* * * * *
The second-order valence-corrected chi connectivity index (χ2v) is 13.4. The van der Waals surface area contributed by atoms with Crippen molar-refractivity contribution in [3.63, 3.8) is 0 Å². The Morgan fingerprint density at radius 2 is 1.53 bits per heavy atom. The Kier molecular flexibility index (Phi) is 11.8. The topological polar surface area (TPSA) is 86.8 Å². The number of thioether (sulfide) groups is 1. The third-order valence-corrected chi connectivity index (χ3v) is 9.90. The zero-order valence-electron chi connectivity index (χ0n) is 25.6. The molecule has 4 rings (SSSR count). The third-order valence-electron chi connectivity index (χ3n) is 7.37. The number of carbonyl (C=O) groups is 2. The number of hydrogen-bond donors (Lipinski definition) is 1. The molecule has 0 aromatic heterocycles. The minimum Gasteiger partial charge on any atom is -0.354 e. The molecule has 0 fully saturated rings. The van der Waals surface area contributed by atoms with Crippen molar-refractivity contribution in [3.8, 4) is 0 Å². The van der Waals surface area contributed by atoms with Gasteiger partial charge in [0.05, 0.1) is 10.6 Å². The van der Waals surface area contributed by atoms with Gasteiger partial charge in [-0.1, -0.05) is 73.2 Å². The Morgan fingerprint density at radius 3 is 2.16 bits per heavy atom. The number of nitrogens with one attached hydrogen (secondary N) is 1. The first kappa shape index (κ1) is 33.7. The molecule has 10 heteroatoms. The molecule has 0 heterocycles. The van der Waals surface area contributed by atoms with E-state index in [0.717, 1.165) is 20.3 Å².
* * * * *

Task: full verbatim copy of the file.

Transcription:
The second-order valence-corrected chi connectivity index (χ2v) is 13.4. The van der Waals surface area contributed by atoms with Crippen molar-refractivity contribution in [3.63, 3.8) is 0 Å². The Morgan fingerprint density at radius 2 is 1.53 bits per heavy atom. The Kier molecular flexibility index (Phi) is 11.8. The topological polar surface area (TPSA) is 86.8 Å². The number of thioether (sulfide) groups is 1. The third-order valence-corrected chi connectivity index (χ3v) is 9.90. The zero-order valence-electron chi connectivity index (χ0n) is 25.6. The molecule has 4 rings (SSSR count). The third-order valence-electron chi connectivity index (χ3n) is 7.37. The number of carbonyl (C=O) groups is 2. The number of hydrogen-bond donors (Lipinski definition) is 1. The molecule has 0 aromatic heterocycles. The minimum Gasteiger partial charge on any atom is -0.354 e. The molecule has 0 fully saturated rings. The van der Waals surface area contributed by atoms with Crippen molar-refractivity contribution in [3.8, 4) is 0 Å². The van der Waals surface area contributed by atoms with Gasteiger partial charge in [0.05, 0.1) is 10.6 Å². The van der Waals surface area contributed by atoms with Gasteiger partial charge in [-0.1, -0.05) is 73.2 Å². The Morgan fingerprint density at radius 3 is 2.16 bits per heavy atom. The number of nitrogens with one attached hydrogen (secondary N) is 1. The first kappa shape index (κ1) is 33.7. The molecule has 10 heteroatoms. The molecule has 0 heterocycles. The van der Waals surface area contributed by atoms with E-state index in [0.717, 1.165) is 20.3 Å².